Background Collaborations between lower- and middle-income countries (LMICs) and high-income countries (HICs) are often scientifically and structurally driven by the HICs. Here we aim to describe a paradigm shift in collaboration, exemplified by the collaboration between the Universidade Eduardo Mondlane and University of California, San Diego through the Medical Education Partnership Initiative (MEPI), in which the formulation of priorities and administrative infrastructure reside in the LMICs.
Methods We outline critical features of the MEPI partnership and compare with traditional models of collaboration, key features of success, lessons learned and the way forward.
Results LMIC programme partners translate broad programme goals and define metrics into priorities tailored to local conditions. Programme funds flow to a LMIC-based leadership group that contracts with HIC-based peers to provide technical and scientific advice and consultation in a reverse funds flow model. Emphasis is placed on strengthening administrative capacity within LMIC institutions and on creating communities of practice with common goals that resulted in expanded collaboration with European, Latin American, and African institutions. A rigorous monitoring and evaluation process modify programme priorities based on evolving opportunities to maximise programme impact.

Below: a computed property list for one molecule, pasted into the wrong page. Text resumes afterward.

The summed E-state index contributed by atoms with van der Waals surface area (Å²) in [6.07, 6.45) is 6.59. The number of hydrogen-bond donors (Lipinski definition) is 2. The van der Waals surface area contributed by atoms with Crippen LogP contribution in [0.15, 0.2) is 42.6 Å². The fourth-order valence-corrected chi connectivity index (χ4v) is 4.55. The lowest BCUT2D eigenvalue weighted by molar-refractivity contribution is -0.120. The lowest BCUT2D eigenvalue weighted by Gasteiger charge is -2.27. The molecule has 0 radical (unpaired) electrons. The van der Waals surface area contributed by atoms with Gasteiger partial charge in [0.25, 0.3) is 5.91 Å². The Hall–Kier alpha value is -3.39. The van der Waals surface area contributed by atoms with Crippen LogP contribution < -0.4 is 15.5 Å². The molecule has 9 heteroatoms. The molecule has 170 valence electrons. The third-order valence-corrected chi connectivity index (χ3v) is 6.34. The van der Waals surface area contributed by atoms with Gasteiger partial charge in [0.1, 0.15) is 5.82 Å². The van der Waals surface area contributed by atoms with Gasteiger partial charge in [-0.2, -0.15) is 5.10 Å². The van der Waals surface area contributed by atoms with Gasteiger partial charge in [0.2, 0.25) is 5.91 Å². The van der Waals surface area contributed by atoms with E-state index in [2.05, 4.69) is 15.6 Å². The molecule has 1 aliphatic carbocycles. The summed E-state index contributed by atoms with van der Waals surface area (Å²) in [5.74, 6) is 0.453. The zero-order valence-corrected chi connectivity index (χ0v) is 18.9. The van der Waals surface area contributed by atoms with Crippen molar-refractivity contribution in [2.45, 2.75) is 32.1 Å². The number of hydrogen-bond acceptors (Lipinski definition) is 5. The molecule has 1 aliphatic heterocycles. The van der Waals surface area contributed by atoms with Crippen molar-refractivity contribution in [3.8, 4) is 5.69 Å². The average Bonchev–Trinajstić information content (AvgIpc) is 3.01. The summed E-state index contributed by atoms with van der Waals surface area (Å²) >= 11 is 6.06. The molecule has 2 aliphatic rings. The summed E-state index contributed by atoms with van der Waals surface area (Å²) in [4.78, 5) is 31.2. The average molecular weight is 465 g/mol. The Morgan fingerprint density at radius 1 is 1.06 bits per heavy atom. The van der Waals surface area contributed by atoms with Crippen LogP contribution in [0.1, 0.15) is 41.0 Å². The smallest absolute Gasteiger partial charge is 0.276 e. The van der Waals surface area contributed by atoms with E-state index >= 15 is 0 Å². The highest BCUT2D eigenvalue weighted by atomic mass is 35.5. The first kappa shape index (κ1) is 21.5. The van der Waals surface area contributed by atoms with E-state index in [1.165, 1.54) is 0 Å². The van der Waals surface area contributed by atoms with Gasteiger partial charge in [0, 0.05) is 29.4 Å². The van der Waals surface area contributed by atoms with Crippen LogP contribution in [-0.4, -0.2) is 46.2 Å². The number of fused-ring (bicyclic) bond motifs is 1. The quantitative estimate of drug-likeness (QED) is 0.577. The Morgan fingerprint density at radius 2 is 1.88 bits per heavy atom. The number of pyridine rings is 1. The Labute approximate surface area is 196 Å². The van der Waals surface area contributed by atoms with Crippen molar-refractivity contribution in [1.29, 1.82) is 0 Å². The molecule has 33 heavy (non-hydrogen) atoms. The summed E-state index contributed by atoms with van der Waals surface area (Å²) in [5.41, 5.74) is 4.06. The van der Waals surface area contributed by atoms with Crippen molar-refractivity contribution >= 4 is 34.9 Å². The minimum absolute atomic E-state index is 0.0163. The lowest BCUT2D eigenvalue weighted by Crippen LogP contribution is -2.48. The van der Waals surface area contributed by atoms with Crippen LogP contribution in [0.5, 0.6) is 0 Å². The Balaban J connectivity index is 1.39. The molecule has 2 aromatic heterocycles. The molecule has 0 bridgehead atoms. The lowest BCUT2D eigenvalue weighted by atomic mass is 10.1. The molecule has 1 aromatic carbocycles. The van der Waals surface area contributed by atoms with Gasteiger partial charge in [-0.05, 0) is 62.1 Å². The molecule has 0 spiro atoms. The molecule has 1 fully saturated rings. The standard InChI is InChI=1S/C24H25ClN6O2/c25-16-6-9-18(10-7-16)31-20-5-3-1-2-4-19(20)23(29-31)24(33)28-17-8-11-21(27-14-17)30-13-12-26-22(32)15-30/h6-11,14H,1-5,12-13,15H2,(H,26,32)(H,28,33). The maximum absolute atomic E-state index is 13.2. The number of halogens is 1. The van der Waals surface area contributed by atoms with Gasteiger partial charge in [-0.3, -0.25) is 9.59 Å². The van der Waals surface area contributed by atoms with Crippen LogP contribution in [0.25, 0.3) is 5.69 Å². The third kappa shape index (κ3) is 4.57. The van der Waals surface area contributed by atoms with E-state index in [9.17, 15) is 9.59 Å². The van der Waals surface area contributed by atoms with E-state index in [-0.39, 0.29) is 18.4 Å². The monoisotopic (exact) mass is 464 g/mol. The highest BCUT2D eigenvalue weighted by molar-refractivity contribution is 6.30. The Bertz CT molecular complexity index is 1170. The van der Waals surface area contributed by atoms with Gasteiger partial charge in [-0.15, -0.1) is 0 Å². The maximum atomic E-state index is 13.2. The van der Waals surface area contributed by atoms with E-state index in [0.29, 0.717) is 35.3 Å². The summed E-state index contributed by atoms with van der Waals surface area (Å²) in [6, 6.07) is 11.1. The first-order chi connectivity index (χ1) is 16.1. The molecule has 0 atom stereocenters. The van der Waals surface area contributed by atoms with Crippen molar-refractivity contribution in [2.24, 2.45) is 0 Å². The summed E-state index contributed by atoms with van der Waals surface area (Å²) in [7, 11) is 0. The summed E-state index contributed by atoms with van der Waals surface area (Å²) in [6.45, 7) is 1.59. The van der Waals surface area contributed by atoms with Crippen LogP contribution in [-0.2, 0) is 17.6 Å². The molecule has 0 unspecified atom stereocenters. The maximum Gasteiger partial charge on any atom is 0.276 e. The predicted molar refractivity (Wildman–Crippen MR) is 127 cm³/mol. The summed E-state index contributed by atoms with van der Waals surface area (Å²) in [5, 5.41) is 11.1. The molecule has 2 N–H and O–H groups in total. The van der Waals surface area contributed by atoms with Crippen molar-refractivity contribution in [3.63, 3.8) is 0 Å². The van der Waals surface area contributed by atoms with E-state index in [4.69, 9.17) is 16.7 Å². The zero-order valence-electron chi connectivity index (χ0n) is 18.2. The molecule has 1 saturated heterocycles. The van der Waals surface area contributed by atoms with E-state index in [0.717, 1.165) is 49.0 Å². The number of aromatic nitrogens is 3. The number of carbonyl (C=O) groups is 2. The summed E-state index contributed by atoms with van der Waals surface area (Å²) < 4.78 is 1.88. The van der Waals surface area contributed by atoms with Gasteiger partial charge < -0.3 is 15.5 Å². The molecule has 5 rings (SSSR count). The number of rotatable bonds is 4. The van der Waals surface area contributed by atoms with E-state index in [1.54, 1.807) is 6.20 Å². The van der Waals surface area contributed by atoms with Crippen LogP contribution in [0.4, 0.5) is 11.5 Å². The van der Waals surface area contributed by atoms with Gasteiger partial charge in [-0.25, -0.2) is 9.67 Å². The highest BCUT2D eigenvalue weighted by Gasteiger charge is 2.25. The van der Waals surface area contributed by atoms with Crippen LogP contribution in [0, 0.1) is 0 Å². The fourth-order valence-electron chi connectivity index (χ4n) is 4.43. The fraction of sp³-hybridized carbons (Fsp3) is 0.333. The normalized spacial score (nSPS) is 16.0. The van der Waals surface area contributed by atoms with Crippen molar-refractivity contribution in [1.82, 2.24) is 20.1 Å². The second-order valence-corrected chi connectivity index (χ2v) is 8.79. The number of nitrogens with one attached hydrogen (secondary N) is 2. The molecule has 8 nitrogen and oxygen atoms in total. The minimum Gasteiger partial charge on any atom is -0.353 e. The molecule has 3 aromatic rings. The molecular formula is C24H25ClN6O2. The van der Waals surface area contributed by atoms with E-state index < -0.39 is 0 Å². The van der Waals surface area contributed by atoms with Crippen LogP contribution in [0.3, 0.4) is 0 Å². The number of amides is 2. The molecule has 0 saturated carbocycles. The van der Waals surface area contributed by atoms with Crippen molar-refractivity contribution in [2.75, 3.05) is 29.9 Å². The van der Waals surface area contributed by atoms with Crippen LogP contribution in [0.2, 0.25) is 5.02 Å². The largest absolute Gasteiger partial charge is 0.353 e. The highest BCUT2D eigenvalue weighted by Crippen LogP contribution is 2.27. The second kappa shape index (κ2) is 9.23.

Over five years, more than 63 research projects were designed, 19 of which received external funding and more than 40 manuscripts were published. Mozambican first-authored publications rose from 29% in 2001–2010% to 38% in 2011–2013.
Eighteen (18) residents completed internal medicine specialty training between 2010 and 2014. This represents a fourfold increase from over 1991 to 2000. Three (3) Master’s programmes were created at Lurio University and 50 students successfully finished dissertations.
Conclusion Vesting LMIC partners with the responsibility for programme leadership and building administrative capacity in LMIC institutions substantially enhances programme relevance, impact and sustainability, and facilitates continuing acquisition of research and training funds to support professional development and institutional capacity building.
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